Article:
Z: As each dish came to our table, one more dazzlingly colorful than the last, we regretted not having a camera with us on our first visit. Every platter was a unique and innovative art composition of raw foods. Goura, our effervescent server, was enjoying our enthusiastic reaction to the foods and returned often to ask, "What'ja think?" or "How'ja like the . . .?"
R: Since the usual food aromas drifting in the air of most restaurants were absent, Juliano created other fragrances. Scenting the air were a multitude of orchids and fragrant stargazer lilies, some on the counter, some on the tables.
Z: On both visits I noticed the music that played softly in the background. Techno was the daytime music, while new-age Enya-style strains created the intimate mood for the evening.
R: We went with another couple on our first visit and began our meal with the Salmon Sushi that arrived dressed in sesame seeds, brightly colored flower petals, and fresh herbs. A little bowl of dipping sauce composed of nama shoyu, pickled ginger, and wasabi sat in the center surrounded by the gorgeous sushi.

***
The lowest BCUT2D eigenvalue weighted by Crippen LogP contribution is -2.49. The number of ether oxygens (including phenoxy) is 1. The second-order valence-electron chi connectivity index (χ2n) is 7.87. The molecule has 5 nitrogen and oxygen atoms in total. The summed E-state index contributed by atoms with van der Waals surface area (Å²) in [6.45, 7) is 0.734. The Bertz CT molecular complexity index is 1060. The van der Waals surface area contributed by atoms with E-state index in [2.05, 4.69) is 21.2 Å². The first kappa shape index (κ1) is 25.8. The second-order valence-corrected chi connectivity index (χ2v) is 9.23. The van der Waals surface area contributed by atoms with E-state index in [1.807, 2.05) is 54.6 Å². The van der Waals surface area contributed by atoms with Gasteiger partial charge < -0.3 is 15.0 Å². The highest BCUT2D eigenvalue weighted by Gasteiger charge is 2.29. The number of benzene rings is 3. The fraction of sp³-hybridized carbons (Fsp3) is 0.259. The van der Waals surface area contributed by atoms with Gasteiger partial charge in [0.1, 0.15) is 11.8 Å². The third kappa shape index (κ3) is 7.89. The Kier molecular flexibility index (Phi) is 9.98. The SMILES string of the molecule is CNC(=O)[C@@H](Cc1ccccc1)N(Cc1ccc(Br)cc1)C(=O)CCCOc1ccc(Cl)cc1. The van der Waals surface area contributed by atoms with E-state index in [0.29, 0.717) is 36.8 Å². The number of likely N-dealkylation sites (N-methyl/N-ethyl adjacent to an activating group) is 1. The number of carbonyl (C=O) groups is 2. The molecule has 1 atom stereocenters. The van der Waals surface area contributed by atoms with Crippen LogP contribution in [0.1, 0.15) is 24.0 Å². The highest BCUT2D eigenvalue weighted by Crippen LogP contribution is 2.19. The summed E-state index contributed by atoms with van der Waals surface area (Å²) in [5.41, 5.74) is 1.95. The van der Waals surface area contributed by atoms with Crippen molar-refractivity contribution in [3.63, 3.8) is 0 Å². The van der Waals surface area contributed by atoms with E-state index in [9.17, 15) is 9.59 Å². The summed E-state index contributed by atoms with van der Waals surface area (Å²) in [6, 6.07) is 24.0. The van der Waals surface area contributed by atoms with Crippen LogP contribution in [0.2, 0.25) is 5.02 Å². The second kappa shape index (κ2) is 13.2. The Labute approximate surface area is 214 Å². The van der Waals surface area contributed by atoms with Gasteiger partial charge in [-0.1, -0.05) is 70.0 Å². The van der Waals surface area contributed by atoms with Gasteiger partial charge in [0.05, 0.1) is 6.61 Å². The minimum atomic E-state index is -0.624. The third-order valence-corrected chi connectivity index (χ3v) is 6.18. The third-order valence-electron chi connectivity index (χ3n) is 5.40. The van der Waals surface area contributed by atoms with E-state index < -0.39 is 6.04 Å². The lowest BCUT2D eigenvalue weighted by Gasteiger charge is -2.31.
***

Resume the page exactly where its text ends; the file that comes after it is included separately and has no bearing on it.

Z: We divided it into fourths as we did everything we ordered so we could each experience a wider variety. We've enjoyed vegan sushi of many sorts before, but never experienced a sushi so exceptional and flavorful as this combination of mock salmon pate, avocados, sprouts, vegetables, and mushrooms enrobed in traditional nori. The stand-out flavor came from the mock salmon paté made with walnuts, carrots, cherry tomatoes, garlic, and onions.
R: For our entrées we ordered Raw Nirvana, "Meat 'n Potatoez," Pad Thai, and Juliano's Famous Pizza. We were dining on truly flamboyant foods, each platter comprised of a multiplicity of exotic food combinations artfully enhanced with dollops of sauces and salsas, some sweet, some spicy, and some savory.
Z: Attention was given to texture as well. Each dish was alive with crunchy items as well as creamy smatterings that dressed the top or nestled next to the quizzical looking centerpiece of the plate.
R: We better explain the meaning of quizzical. Raw foods are uniquely prepared in ways that cannot compare to anything in the world of traditional cuisine. For instance, nuts are often soaked, sprouted, and sometimes creamed in the blender or food processor to create a seed cheese that can be flavored in various ways. Grains and seeds are soaked, sprouted, combined with seasonings, and dehydrated to create crackers. Few traditional kitchens sport a dehydrator and the assembly of juicers that a raw kitchen finds essential.